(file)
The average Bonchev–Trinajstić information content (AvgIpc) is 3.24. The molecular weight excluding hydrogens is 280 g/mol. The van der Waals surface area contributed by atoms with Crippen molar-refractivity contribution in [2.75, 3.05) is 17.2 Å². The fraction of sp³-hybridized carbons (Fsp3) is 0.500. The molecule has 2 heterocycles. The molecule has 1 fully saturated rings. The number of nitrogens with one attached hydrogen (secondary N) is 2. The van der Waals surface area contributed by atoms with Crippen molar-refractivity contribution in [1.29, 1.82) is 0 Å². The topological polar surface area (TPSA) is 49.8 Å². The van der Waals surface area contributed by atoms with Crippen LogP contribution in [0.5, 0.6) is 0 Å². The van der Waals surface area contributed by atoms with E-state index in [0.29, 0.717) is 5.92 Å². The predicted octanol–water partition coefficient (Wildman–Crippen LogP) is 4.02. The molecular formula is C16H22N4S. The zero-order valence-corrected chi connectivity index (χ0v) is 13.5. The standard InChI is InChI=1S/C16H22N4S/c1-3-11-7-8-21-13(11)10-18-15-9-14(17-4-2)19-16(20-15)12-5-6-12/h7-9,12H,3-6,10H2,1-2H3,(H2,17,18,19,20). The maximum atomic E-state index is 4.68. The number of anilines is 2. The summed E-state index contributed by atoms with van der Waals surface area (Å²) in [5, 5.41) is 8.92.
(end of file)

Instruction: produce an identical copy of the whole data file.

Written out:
The average Bonchev–Trinajstić information content (AvgIpc) is 3.24. The molecular weight excluding hydrogens is 280 g/mol. The van der Waals surface area contributed by atoms with Crippen molar-refractivity contribution in [2.75, 3.05) is 17.2 Å². The fraction of sp³-hybridized carbons (Fsp3) is 0.500. The molecule has 2 heterocycles. The molecule has 1 fully saturated rings. The number of nitrogens with one attached hydrogen (secondary N) is 2. The van der Waals surface area contributed by atoms with Crippen molar-refractivity contribution in [1.29, 1.82) is 0 Å². The topological polar surface area (TPSA) is 49.8 Å². The van der Waals surface area contributed by atoms with Crippen LogP contribution in [0.5, 0.6) is 0 Å². The van der Waals surface area contributed by atoms with E-state index in [0.29, 0.717) is 5.92 Å². The predicted octanol–water partition coefficient (Wildman–Crippen LogP) is 4.02. The molecular formula is C16H22N4S. The zero-order valence-corrected chi connectivity index (χ0v) is 13.5. The standard InChI is InChI=1S/C16H22N4S/c1-3-11-7-8-21-13(11)10-18-15-9-14(17-4-2)19-16(20-15)12-5-6-12/h7-9,12H,3-6,10H2,1-2H3,(H2,17,18,19,20). The maximum atomic E-state index is 4.68. The number of anilines is 2. The summed E-state index contributed by atoms with van der Waals surface area (Å²) in [5, 5.41) is 8.92.